“You have to make a decision about what’s interesting and what’s not and there’s definitely plenty of discussion there not just about how you justify one thing over another. But at a philosophical level, you’re relying on your existing knowledge of the experiment and of physics, and there are a lot of assumptions built in there.” The LHC’s scientists are like explorers in uncharted territory, who need to rely on their own expertise and intuition as they mark out the criteria for the events the trigger system decides to record. There’s no guarantee that even these brightest minds in physics will stumble into the right place.

The phenomena scientists want to analyse can only really be decided based on current scientific theories, and if something completely new to science happens in the detector, the trigger system could decide to overlook it completely. “We have to make a choice about what we set the system up to look for, and if we’re taken by surprise – there’s something unexpected there, then we might miss it”, Dr Wynne adds.

However, the LHC’s trigger systems aren’t completely blind to unexpected events. “We do have ways of trying to account for this. If the trigger system can’t make the decision, so it doesn’t understand the event for whatever reason, then it can get saved anyway in case there’s something particularly interesting or weird going on.” This clever programming has lowered the risk of scientists missing out on new discoveries.

“There are also other approaches”, Dr Wynne adds. “LHCB, one of the other experiments at CERN, try and do as much of their actual data analysis in the trigger system itself, so as the data is being read out, a lot of analysis is just being done in real time. So they don’t have to store the raw events when they can’t afford to, but they can still get quite a lot of the physics they need from it.”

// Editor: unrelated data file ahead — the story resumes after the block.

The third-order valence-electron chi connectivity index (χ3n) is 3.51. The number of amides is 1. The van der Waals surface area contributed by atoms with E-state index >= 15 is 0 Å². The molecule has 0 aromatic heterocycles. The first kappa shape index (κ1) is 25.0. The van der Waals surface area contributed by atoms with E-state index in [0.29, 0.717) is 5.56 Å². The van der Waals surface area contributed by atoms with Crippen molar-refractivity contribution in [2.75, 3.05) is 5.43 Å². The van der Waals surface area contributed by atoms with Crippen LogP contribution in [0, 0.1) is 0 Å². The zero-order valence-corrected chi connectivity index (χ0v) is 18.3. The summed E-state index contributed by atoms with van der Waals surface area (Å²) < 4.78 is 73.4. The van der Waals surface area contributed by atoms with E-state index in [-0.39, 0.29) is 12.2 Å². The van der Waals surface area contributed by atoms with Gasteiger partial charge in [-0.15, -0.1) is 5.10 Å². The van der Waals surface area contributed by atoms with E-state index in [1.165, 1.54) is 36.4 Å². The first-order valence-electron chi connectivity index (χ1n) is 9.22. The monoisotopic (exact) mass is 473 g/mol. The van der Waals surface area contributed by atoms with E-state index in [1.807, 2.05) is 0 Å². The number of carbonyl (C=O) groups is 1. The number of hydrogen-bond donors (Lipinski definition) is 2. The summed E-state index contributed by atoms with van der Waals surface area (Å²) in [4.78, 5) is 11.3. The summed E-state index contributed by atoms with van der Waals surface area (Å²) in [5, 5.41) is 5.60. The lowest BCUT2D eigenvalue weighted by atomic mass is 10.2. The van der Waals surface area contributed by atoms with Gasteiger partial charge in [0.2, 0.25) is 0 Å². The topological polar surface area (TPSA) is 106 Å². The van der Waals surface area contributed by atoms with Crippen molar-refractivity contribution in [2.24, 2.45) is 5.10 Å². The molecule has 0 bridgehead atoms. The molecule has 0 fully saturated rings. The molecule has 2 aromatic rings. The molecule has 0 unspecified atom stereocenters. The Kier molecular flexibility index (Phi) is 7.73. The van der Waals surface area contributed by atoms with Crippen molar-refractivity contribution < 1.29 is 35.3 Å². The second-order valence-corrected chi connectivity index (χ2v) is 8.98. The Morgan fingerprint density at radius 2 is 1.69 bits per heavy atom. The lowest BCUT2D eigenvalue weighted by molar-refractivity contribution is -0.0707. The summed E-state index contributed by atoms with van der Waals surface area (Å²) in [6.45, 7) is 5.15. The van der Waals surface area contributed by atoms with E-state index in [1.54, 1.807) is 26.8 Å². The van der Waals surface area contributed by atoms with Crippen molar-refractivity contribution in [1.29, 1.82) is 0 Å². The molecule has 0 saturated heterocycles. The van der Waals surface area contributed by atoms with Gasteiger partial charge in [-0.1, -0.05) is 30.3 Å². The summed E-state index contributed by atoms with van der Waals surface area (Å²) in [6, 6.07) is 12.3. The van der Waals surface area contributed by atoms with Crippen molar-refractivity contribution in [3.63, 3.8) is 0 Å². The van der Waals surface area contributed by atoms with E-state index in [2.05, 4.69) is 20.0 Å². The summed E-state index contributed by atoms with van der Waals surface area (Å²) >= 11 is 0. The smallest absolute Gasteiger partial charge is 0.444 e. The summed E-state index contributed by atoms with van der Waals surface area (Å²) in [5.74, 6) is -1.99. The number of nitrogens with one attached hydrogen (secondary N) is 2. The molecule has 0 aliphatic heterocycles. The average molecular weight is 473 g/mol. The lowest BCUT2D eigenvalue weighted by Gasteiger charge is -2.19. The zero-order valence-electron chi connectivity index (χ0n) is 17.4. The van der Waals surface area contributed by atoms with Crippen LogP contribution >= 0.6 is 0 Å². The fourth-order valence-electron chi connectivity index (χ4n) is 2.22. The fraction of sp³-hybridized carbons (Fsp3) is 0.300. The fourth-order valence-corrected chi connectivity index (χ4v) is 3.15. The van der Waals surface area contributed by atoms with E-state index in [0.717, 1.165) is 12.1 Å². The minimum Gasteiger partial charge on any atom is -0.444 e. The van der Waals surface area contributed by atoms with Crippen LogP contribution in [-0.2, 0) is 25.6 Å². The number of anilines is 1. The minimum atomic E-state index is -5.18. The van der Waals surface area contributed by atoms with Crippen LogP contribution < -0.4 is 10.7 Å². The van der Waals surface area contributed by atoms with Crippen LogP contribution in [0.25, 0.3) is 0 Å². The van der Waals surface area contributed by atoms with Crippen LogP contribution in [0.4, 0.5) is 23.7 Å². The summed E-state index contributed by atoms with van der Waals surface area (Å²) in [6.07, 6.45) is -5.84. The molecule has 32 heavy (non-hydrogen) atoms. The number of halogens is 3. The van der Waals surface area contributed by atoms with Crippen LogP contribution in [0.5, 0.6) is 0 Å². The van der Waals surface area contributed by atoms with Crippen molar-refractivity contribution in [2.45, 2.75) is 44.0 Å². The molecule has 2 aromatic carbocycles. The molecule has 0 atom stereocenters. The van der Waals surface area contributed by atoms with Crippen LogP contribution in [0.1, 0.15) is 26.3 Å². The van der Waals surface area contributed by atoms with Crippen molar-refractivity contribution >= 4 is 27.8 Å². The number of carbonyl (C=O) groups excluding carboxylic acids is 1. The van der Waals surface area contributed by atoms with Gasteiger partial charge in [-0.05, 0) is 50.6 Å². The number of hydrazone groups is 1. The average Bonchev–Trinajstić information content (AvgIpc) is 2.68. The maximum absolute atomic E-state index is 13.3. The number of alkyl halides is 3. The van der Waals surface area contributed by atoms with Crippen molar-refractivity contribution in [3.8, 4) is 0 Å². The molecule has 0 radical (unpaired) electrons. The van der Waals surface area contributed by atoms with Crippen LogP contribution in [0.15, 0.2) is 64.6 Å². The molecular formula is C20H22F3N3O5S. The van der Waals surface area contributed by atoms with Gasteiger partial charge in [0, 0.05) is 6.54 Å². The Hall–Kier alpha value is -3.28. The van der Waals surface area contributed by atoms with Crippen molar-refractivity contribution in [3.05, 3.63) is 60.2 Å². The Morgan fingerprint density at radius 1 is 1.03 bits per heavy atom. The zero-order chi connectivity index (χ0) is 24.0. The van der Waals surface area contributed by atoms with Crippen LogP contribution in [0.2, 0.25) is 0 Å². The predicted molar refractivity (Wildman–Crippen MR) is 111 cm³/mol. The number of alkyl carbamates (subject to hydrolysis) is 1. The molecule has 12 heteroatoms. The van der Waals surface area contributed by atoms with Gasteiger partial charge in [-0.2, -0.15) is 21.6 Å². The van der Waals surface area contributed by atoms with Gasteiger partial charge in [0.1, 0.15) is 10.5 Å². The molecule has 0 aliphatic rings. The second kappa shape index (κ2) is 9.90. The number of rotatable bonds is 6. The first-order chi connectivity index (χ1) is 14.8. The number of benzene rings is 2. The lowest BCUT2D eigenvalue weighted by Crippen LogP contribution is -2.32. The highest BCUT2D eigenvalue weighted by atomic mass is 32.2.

Rest assured, Dr Wynne and all of the LHC’s trigger system software engineers are prepared for almost every eventuality as potential discoveries come in from unexpected places. But still, the incredibly meticulous selection process of the trigger system means that unexpected events don’t have a complete guarantee of being recorded instead of the more predictable events that scientists are actually looking for.

Despite all the methods used by the teams working at the Large Hadron Collider, there is a fundamental constraint on how much data it can gather, and there isn’t really any way around it. “The more data you save, the more you spend on storage and networking bandwidth. So there are some fairly major limits on the size of our data sets – computing time costs money. We’re pretty much at our maximum at the moment”, Dr Wynne concludes.

This constraint has created an environment for research at the LHC that we rarely hear about: a setting where the risk of missing out on new discoveries is ever present. It is the reason why CERN only accepts the brightest minds in physics in the world, and requires them to continually debate each other to decide who gets the sufficient resources to carry out their research. It means that the LHC must only use the pinnacle of modern engineering and technology, to ensure that the lowest possible number of new discoveries slip through the cracks. But it is ultimately by the chaotic, unpredictable nature of particle physics that the risk of missing discoveries is inevitable, and can only be alleviated to the extent that the laws of physics allow.